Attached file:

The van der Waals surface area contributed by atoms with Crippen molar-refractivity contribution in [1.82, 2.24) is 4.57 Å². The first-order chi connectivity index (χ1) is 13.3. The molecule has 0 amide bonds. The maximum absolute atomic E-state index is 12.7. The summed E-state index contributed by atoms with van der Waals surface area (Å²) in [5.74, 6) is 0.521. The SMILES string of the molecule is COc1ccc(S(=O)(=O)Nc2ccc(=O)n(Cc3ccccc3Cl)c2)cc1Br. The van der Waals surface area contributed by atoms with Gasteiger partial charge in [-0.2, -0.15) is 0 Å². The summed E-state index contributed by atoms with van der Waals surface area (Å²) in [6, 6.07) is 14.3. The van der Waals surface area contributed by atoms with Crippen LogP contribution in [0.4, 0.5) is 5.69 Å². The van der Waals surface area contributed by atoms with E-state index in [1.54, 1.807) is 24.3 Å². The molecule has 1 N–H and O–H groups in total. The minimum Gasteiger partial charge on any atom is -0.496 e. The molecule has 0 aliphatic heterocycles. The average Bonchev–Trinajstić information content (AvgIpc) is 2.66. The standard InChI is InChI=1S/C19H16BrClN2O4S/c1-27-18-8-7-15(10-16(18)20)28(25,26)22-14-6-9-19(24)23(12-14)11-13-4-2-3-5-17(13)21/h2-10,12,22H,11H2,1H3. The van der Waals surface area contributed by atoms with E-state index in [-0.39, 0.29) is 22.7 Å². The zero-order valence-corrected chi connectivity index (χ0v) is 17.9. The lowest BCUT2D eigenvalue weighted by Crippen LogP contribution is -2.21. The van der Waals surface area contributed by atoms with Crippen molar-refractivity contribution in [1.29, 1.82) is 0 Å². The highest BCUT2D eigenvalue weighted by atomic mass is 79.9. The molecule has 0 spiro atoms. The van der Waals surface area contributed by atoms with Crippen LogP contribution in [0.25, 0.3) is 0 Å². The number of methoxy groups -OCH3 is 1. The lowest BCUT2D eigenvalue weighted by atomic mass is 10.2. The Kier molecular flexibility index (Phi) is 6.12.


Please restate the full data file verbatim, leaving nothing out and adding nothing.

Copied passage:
The van der Waals surface area contributed by atoms with Crippen molar-refractivity contribution in [1.82, 2.24) is 4.57 Å². The first-order chi connectivity index (χ1) is 13.3. The molecule has 0 amide bonds. The maximum absolute atomic E-state index is 12.7. The summed E-state index contributed by atoms with van der Waals surface area (Å²) in [5.74, 6) is 0.521. The SMILES string of the molecule is COc1ccc(S(=O)(=O)Nc2ccc(=O)n(Cc3ccccc3Cl)c2)cc1Br. The van der Waals surface area contributed by atoms with Gasteiger partial charge in [-0.2, -0.15) is 0 Å². The summed E-state index contributed by atoms with van der Waals surface area (Å²) in [6, 6.07) is 14.3. The van der Waals surface area contributed by atoms with Crippen LogP contribution in [0.4, 0.5) is 5.69 Å². The van der Waals surface area contributed by atoms with E-state index in [1.54, 1.807) is 24.3 Å². The molecule has 1 N–H and O–H groups in total. The minimum Gasteiger partial charge on any atom is -0.496 e. The molecule has 0 aliphatic heterocycles. The average Bonchev–Trinajstić information content (AvgIpc) is 2.66. The standard InChI is InChI=1S/C19H16BrClN2O4S/c1-27-18-8-7-15(10-16(18)20)28(25,26)22-14-6-9-19(24)23(12-14)11-13-4-2-3-5-17(13)21/h2-10,12,22H,11H2,1H3. The van der Waals surface area contributed by atoms with E-state index in [-0.39, 0.29) is 22.7 Å². The zero-order valence-corrected chi connectivity index (χ0v) is 17.9. The lowest BCUT2D eigenvalue weighted by Crippen LogP contribution is -2.21. The van der Waals surface area contributed by atoms with Crippen molar-refractivity contribution in [1.29, 1.82) is 0 Å². The highest BCUT2D eigenvalue weighted by atomic mass is 79.9. The molecule has 0 spiro atoms. The van der Waals surface area contributed by atoms with Crippen LogP contribution in [0.25, 0.3) is 0 Å². The number of methoxy groups -OCH3 is 1. The lowest BCUT2D eigenvalue weighted by atomic mass is 10.2. The Kier molecular flexibility index (Phi) is 6.12.